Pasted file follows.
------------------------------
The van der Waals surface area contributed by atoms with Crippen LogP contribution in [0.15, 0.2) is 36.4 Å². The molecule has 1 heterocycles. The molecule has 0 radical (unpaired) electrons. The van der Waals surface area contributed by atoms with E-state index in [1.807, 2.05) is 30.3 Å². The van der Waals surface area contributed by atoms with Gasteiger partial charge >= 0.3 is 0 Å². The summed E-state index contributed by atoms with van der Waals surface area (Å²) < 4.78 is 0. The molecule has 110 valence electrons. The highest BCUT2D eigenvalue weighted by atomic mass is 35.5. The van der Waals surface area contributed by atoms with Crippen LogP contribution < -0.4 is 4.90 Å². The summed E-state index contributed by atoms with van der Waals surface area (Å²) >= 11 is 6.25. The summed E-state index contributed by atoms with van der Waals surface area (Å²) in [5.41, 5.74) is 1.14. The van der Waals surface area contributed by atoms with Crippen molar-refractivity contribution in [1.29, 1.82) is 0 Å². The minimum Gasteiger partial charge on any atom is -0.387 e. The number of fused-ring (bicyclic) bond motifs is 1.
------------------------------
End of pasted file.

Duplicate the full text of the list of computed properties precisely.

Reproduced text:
The van der Waals surface area contributed by atoms with Crippen LogP contribution in [0.15, 0.2) is 36.4 Å². The molecule has 1 heterocycles. The molecule has 0 radical (unpaired) electrons. The van der Waals surface area contributed by atoms with E-state index in [1.807, 2.05) is 30.3 Å². The van der Waals surface area contributed by atoms with Gasteiger partial charge >= 0.3 is 0 Å². The summed E-state index contributed by atoms with van der Waals surface area (Å²) < 4.78 is 0. The molecule has 110 valence electrons. The highest BCUT2D eigenvalue weighted by atomic mass is 35.5. The van der Waals surface area contributed by atoms with Crippen LogP contribution < -0.4 is 4.90 Å². The summed E-state index contributed by atoms with van der Waals surface area (Å²) >= 11 is 6.25. The summed E-state index contributed by atoms with van der Waals surface area (Å²) in [5.41, 5.74) is 1.14. The van der Waals surface area contributed by atoms with Crippen molar-refractivity contribution in [1.29, 1.82) is 0 Å². The minimum Gasteiger partial charge on any atom is -0.387 e. The number of fused-ring (bicyclic) bond motifs is 1.